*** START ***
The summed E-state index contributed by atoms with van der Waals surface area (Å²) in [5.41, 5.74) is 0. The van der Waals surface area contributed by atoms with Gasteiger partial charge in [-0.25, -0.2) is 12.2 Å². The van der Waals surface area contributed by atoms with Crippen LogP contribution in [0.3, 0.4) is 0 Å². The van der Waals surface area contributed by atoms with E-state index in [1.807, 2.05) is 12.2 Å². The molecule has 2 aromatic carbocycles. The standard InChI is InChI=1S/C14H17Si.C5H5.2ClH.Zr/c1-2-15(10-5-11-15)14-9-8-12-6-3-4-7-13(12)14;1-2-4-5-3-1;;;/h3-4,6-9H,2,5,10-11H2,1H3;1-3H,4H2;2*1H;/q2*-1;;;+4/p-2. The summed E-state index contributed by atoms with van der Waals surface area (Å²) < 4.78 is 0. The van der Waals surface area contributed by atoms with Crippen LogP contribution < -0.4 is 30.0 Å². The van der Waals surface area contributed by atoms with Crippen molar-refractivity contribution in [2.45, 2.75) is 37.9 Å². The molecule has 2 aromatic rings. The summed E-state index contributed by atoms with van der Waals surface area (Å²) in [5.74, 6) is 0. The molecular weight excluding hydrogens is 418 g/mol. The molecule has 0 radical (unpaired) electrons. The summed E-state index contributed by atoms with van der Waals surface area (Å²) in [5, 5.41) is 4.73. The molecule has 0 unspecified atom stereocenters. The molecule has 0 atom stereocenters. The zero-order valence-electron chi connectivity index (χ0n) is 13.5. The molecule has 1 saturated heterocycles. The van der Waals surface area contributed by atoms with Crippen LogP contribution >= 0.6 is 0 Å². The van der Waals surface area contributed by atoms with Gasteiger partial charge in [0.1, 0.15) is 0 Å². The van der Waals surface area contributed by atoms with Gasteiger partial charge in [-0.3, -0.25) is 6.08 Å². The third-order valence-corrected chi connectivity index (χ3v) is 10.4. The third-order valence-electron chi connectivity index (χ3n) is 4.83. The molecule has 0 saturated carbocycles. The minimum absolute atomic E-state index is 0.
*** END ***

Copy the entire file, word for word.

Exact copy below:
The summed E-state index contributed by atoms with van der Waals surface area (Å²) in [5.41, 5.74) is 0. The van der Waals surface area contributed by atoms with Gasteiger partial charge in [-0.25, -0.2) is 12.2 Å². The van der Waals surface area contributed by atoms with Crippen LogP contribution in [0.3, 0.4) is 0 Å². The van der Waals surface area contributed by atoms with E-state index in [1.807, 2.05) is 12.2 Å². The molecule has 2 aromatic carbocycles. The standard InChI is InChI=1S/C14H17Si.C5H5.2ClH.Zr/c1-2-15(10-5-11-15)14-9-8-12-6-3-4-7-13(12)14;1-2-4-5-3-1;;;/h3-4,6-9H,2,5,10-11H2,1H3;1-3H,4H2;2*1H;/q2*-1;;;+4/p-2. The summed E-state index contributed by atoms with van der Waals surface area (Å²) < 4.78 is 0. The van der Waals surface area contributed by atoms with Crippen LogP contribution < -0.4 is 30.0 Å². The van der Waals surface area contributed by atoms with Crippen molar-refractivity contribution in [2.45, 2.75) is 37.9 Å². The molecule has 2 aromatic rings. The summed E-state index contributed by atoms with van der Waals surface area (Å²) in [5.74, 6) is 0. The molecular weight excluding hydrogens is 418 g/mol. The molecule has 0 radical (unpaired) electrons. The summed E-state index contributed by atoms with van der Waals surface area (Å²) in [5, 5.41) is 4.73. The molecule has 0 unspecified atom stereocenters. The molecule has 0 atom stereocenters. The zero-order valence-electron chi connectivity index (χ0n) is 13.5. The molecule has 1 saturated heterocycles. The van der Waals surface area contributed by atoms with Crippen LogP contribution >= 0.6 is 0 Å². The van der Waals surface area contributed by atoms with Gasteiger partial charge in [0.1, 0.15) is 0 Å². The van der Waals surface area contributed by atoms with Gasteiger partial charge in [-0.3, -0.25) is 6.08 Å². The third-order valence-corrected chi connectivity index (χ3v) is 10.4. The third-order valence-electron chi connectivity index (χ3n) is 4.83. The molecule has 0 saturated carbocycles. The minimum absolute atomic E-state index is 0.